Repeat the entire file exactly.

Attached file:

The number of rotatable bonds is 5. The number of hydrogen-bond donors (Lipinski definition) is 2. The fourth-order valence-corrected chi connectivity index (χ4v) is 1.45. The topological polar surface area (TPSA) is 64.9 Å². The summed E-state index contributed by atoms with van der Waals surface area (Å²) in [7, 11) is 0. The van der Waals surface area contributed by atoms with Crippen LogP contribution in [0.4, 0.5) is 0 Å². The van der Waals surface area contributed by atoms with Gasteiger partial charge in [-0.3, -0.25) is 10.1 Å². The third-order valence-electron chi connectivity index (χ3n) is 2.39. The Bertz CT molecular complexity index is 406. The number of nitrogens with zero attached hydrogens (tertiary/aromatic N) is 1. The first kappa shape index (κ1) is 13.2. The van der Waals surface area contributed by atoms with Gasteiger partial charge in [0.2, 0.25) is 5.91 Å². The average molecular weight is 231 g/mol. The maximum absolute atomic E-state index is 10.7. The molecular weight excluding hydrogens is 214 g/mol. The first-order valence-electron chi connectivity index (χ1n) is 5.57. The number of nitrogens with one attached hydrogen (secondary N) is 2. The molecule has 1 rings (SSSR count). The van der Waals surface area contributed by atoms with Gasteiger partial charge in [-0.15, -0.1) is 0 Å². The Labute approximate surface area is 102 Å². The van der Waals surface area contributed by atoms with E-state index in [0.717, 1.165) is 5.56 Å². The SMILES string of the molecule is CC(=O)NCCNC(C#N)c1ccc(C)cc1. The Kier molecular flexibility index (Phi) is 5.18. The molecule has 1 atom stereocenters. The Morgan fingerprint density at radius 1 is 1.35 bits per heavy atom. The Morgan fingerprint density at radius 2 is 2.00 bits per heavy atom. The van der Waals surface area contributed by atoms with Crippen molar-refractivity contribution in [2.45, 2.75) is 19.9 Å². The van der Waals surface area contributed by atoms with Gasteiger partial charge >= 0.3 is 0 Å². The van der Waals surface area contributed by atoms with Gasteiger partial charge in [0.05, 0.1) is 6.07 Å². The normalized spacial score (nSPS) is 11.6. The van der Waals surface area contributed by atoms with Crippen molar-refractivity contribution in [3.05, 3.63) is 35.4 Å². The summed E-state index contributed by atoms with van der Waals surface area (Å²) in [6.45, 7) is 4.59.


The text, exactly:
The number of rotatable bonds is 5. The number of hydrogen-bond donors (Lipinski definition) is 2. The fourth-order valence-corrected chi connectivity index (χ4v) is 1.45. The topological polar surface area (TPSA) is 64.9 Å². The summed E-state index contributed by atoms with van der Waals surface area (Å²) in [7, 11) is 0. The van der Waals surface area contributed by atoms with Crippen LogP contribution in [0.4, 0.5) is 0 Å². The van der Waals surface area contributed by atoms with Gasteiger partial charge in [-0.3, -0.25) is 10.1 Å². The third-order valence-electron chi connectivity index (χ3n) is 2.39. The Bertz CT molecular complexity index is 406. The number of nitrogens with zero attached hydrogens (tertiary/aromatic N) is 1. The first kappa shape index (κ1) is 13.2. The van der Waals surface area contributed by atoms with Gasteiger partial charge in [0.2, 0.25) is 5.91 Å². The average molecular weight is 231 g/mol. The maximum absolute atomic E-state index is 10.7. The molecular weight excluding hydrogens is 214 g/mol. The first-order valence-electron chi connectivity index (χ1n) is 5.57. The number of nitrogens with one attached hydrogen (secondary N) is 2. The molecule has 1 rings (SSSR count). The van der Waals surface area contributed by atoms with Gasteiger partial charge in [-0.15, -0.1) is 0 Å². The Labute approximate surface area is 102 Å². The van der Waals surface area contributed by atoms with E-state index in [0.717, 1.165) is 5.56 Å². The SMILES string of the molecule is CC(=O)NCCNC(C#N)c1ccc(C)cc1. The Kier molecular flexibility index (Phi) is 5.18. The molecule has 1 atom stereocenters. The Morgan fingerprint density at radius 1 is 1.35 bits per heavy atom. The Morgan fingerprint density at radius 2 is 2.00 bits per heavy atom. The van der Waals surface area contributed by atoms with Crippen molar-refractivity contribution in [2.45, 2.75) is 19.9 Å². The van der Waals surface area contributed by atoms with Gasteiger partial charge >= 0.3 is 0 Å². The van der Waals surface area contributed by atoms with Gasteiger partial charge in [0.05, 0.1) is 6.07 Å². The normalized spacial score (nSPS) is 11.6. The van der Waals surface area contributed by atoms with Crippen molar-refractivity contribution in [3.05, 3.63) is 35.4 Å². The summed E-state index contributed by atoms with van der Waals surface area (Å²) in [6.45, 7) is 4.59.